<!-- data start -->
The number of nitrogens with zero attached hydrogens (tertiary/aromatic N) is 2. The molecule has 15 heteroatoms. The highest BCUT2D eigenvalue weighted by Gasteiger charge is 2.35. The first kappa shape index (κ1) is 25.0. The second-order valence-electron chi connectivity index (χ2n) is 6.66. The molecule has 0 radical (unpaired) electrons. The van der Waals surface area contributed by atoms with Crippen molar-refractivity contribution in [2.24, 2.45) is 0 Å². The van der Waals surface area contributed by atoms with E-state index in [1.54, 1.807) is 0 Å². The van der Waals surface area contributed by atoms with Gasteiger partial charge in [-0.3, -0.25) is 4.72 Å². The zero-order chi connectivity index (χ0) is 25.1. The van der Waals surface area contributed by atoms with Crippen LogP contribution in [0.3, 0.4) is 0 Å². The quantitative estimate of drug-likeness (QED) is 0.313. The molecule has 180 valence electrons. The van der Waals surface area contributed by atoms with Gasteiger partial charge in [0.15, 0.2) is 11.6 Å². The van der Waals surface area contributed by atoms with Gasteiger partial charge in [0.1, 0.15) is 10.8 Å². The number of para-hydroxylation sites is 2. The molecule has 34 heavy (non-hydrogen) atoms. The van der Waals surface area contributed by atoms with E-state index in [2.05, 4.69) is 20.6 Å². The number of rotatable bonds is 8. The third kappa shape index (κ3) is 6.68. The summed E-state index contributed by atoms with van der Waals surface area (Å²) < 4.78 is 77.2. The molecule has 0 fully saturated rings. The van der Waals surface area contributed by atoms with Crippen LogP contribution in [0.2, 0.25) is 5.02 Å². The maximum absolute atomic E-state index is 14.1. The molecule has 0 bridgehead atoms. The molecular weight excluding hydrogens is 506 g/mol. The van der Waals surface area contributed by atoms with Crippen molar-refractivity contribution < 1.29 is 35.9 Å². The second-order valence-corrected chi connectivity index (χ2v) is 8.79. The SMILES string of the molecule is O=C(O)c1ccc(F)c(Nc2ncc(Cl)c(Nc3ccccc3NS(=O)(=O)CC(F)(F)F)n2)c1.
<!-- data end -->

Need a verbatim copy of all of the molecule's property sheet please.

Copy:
The number of nitrogens with zero attached hydrogens (tertiary/aromatic N) is 2. The molecule has 15 heteroatoms. The highest BCUT2D eigenvalue weighted by Gasteiger charge is 2.35. The first kappa shape index (κ1) is 25.0. The second-order valence-electron chi connectivity index (χ2n) is 6.66. The molecule has 0 radical (unpaired) electrons. The van der Waals surface area contributed by atoms with Crippen molar-refractivity contribution in [2.24, 2.45) is 0 Å². The van der Waals surface area contributed by atoms with E-state index in [1.54, 1.807) is 0 Å². The van der Waals surface area contributed by atoms with Gasteiger partial charge in [-0.3, -0.25) is 4.72 Å². The zero-order chi connectivity index (χ0) is 25.1. The van der Waals surface area contributed by atoms with Crippen LogP contribution in [0.3, 0.4) is 0 Å². The quantitative estimate of drug-likeness (QED) is 0.313. The molecule has 180 valence electrons. The van der Waals surface area contributed by atoms with Gasteiger partial charge in [0.15, 0.2) is 11.6 Å². The van der Waals surface area contributed by atoms with Gasteiger partial charge in [0.1, 0.15) is 10.8 Å². The number of para-hydroxylation sites is 2. The molecule has 34 heavy (non-hydrogen) atoms. The van der Waals surface area contributed by atoms with E-state index in [2.05, 4.69) is 20.6 Å². The number of rotatable bonds is 8. The third kappa shape index (κ3) is 6.68. The summed E-state index contributed by atoms with van der Waals surface area (Å²) < 4.78 is 77.2. The molecule has 0 fully saturated rings. The van der Waals surface area contributed by atoms with Crippen LogP contribution in [0.2, 0.25) is 5.02 Å². The maximum absolute atomic E-state index is 14.1. The molecule has 0 bridgehead atoms. The molecular weight excluding hydrogens is 506 g/mol. The van der Waals surface area contributed by atoms with Crippen molar-refractivity contribution < 1.29 is 35.9 Å². The second-order valence-corrected chi connectivity index (χ2v) is 8.79. The SMILES string of the molecule is O=C(O)c1ccc(F)c(Nc2ncc(Cl)c(Nc3ccccc3NS(=O)(=O)CC(F)(F)F)n2)c1.